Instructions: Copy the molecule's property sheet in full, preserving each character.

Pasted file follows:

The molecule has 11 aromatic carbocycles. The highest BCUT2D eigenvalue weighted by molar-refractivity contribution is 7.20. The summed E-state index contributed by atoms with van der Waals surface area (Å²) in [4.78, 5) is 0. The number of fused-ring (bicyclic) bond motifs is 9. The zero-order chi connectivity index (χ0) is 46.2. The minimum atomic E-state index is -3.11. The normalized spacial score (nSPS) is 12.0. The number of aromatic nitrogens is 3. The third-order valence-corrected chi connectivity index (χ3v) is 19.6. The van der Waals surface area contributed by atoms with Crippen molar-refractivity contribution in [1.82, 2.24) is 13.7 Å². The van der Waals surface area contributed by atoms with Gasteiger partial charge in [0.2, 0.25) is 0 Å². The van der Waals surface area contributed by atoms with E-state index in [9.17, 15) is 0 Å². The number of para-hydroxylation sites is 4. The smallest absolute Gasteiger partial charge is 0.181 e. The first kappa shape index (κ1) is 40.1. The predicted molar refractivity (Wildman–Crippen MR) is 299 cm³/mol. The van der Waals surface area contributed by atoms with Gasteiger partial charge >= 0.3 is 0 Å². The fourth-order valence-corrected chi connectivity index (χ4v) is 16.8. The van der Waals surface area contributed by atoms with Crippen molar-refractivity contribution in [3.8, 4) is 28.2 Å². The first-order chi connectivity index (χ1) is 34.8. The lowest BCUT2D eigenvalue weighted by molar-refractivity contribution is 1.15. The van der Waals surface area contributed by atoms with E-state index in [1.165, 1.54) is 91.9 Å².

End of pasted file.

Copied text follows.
The molecule has 11 aromatic carbocycles. The highest BCUT2D eigenvalue weighted by molar-refractivity contribution is 7.20. The summed E-state index contributed by atoms with van der Waals surface area (Å²) in [4.78, 5) is 0. The number of fused-ring (bicyclic) bond motifs is 9. The zero-order chi connectivity index (χ0) is 46.2. The minimum atomic E-state index is -3.11. The normalized spacial score (nSPS) is 12.0. The number of aromatic nitrogens is 3. The third-order valence-corrected chi connectivity index (χ3v) is 19.6. The van der Waals surface area contributed by atoms with Crippen molar-refractivity contribution in [1.82, 2.24) is 13.7 Å². The van der Waals surface area contributed by atoms with Gasteiger partial charge in [0.2, 0.25) is 0 Å². The van der Waals surface area contributed by atoms with E-state index in [9.17, 15) is 0 Å². The number of para-hydroxylation sites is 4. The smallest absolute Gasteiger partial charge is 0.181 e. The first kappa shape index (κ1) is 40.1. The predicted molar refractivity (Wildman–Crippen MR) is 299 cm³/mol. The van der Waals surface area contributed by atoms with Gasteiger partial charge >= 0.3 is 0 Å². The fourth-order valence-corrected chi connectivity index (χ4v) is 16.8. The van der Waals surface area contributed by atoms with Crippen molar-refractivity contribution in [3.8, 4) is 28.2 Å². The first-order chi connectivity index (χ1) is 34.8. The lowest BCUT2D eigenvalue weighted by molar-refractivity contribution is 1.15. The van der Waals surface area contributed by atoms with E-state index in [1.165, 1.54) is 91.9 Å².